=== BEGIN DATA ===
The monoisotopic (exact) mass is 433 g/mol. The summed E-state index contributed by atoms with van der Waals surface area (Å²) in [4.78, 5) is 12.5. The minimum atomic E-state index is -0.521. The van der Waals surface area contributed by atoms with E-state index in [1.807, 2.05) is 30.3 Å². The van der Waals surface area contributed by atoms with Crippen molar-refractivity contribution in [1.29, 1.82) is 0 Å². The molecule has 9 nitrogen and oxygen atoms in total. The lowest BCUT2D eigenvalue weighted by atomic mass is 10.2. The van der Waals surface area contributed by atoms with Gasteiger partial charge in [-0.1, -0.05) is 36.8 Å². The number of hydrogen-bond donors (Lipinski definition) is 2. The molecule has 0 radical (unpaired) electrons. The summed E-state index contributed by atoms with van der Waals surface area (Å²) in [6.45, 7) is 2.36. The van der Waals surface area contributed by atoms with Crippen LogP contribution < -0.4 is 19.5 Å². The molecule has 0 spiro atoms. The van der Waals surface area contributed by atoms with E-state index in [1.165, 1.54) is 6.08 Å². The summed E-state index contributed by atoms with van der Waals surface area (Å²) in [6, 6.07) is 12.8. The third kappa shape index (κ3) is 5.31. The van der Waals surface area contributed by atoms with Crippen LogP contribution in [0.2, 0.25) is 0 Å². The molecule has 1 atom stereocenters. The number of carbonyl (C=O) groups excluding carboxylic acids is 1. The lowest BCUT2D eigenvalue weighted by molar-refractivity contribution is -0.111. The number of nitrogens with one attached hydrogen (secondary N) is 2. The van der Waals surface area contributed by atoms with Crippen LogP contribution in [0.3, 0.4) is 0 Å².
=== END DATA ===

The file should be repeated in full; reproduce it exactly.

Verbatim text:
The monoisotopic (exact) mass is 433 g/mol. The summed E-state index contributed by atoms with van der Waals surface area (Å²) in [4.78, 5) is 12.5. The minimum atomic E-state index is -0.521. The van der Waals surface area contributed by atoms with E-state index in [1.807, 2.05) is 30.3 Å². The van der Waals surface area contributed by atoms with Crippen molar-refractivity contribution in [1.29, 1.82) is 0 Å². The molecule has 9 nitrogen and oxygen atoms in total. The lowest BCUT2D eigenvalue weighted by atomic mass is 10.2. The van der Waals surface area contributed by atoms with Gasteiger partial charge in [-0.1, -0.05) is 36.8 Å². The number of hydrogen-bond donors (Lipinski definition) is 2. The molecule has 0 radical (unpaired) electrons. The summed E-state index contributed by atoms with van der Waals surface area (Å²) in [6.45, 7) is 2.36. The van der Waals surface area contributed by atoms with Crippen LogP contribution < -0.4 is 19.5 Å². The molecule has 0 spiro atoms. The van der Waals surface area contributed by atoms with E-state index in [1.165, 1.54) is 6.08 Å². The summed E-state index contributed by atoms with van der Waals surface area (Å²) in [6, 6.07) is 12.8. The third kappa shape index (κ3) is 5.31. The van der Waals surface area contributed by atoms with Crippen LogP contribution in [0.2, 0.25) is 0 Å². The molecule has 1 atom stereocenters. The number of carbonyl (C=O) groups excluding carboxylic acids is 1. The lowest BCUT2D eigenvalue weighted by molar-refractivity contribution is -0.111. The number of nitrogens with one attached hydrogen (secondary N) is 2. The van der Waals surface area contributed by atoms with Crippen LogP contribution in [0.3, 0.4) is 0 Å².